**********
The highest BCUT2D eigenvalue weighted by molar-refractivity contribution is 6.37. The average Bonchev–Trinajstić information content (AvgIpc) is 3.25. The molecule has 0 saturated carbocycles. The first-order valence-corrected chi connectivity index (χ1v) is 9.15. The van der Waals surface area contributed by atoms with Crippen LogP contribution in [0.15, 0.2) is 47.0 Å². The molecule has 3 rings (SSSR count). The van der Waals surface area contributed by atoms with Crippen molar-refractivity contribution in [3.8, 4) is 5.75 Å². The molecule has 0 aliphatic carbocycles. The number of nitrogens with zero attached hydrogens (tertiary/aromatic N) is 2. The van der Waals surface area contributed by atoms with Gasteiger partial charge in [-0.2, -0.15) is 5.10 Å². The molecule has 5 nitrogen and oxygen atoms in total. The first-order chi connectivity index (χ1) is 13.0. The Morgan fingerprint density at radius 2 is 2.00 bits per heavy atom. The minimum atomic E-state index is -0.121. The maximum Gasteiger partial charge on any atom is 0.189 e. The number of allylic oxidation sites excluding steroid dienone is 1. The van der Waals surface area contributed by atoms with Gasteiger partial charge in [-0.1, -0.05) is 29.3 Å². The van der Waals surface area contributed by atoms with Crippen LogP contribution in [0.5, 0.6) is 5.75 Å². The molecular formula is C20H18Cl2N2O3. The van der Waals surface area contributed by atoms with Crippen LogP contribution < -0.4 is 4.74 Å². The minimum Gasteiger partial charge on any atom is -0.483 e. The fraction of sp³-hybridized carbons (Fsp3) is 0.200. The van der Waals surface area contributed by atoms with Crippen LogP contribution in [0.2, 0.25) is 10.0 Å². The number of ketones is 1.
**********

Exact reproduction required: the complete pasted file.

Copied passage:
The highest BCUT2D eigenvalue weighted by molar-refractivity contribution is 6.37. The average Bonchev–Trinajstić information content (AvgIpc) is 3.25. The molecule has 0 saturated carbocycles. The first-order valence-corrected chi connectivity index (χ1v) is 9.15. The van der Waals surface area contributed by atoms with Crippen LogP contribution in [0.15, 0.2) is 47.0 Å². The molecule has 3 rings (SSSR count). The van der Waals surface area contributed by atoms with Crippen molar-refractivity contribution in [3.8, 4) is 5.75 Å². The molecule has 0 aliphatic carbocycles. The number of nitrogens with zero attached hydrogens (tertiary/aromatic N) is 2. The van der Waals surface area contributed by atoms with Gasteiger partial charge in [-0.2, -0.15) is 5.10 Å². The molecule has 5 nitrogen and oxygen atoms in total. The first-order chi connectivity index (χ1) is 13.0. The Morgan fingerprint density at radius 2 is 2.00 bits per heavy atom. The minimum atomic E-state index is -0.121. The maximum Gasteiger partial charge on any atom is 0.189 e. The number of allylic oxidation sites excluding steroid dienone is 1. The van der Waals surface area contributed by atoms with Gasteiger partial charge in [-0.1, -0.05) is 29.3 Å². The van der Waals surface area contributed by atoms with Crippen LogP contribution in [0.5, 0.6) is 5.75 Å². The molecular formula is C20H18Cl2N2O3. The van der Waals surface area contributed by atoms with Crippen LogP contribution < -0.4 is 4.74 Å². The minimum Gasteiger partial charge on any atom is -0.483 e. The fraction of sp³-hybridized carbons (Fsp3) is 0.200. The van der Waals surface area contributed by atoms with Crippen LogP contribution in [0.2, 0.25) is 10.0 Å². The number of ketones is 1.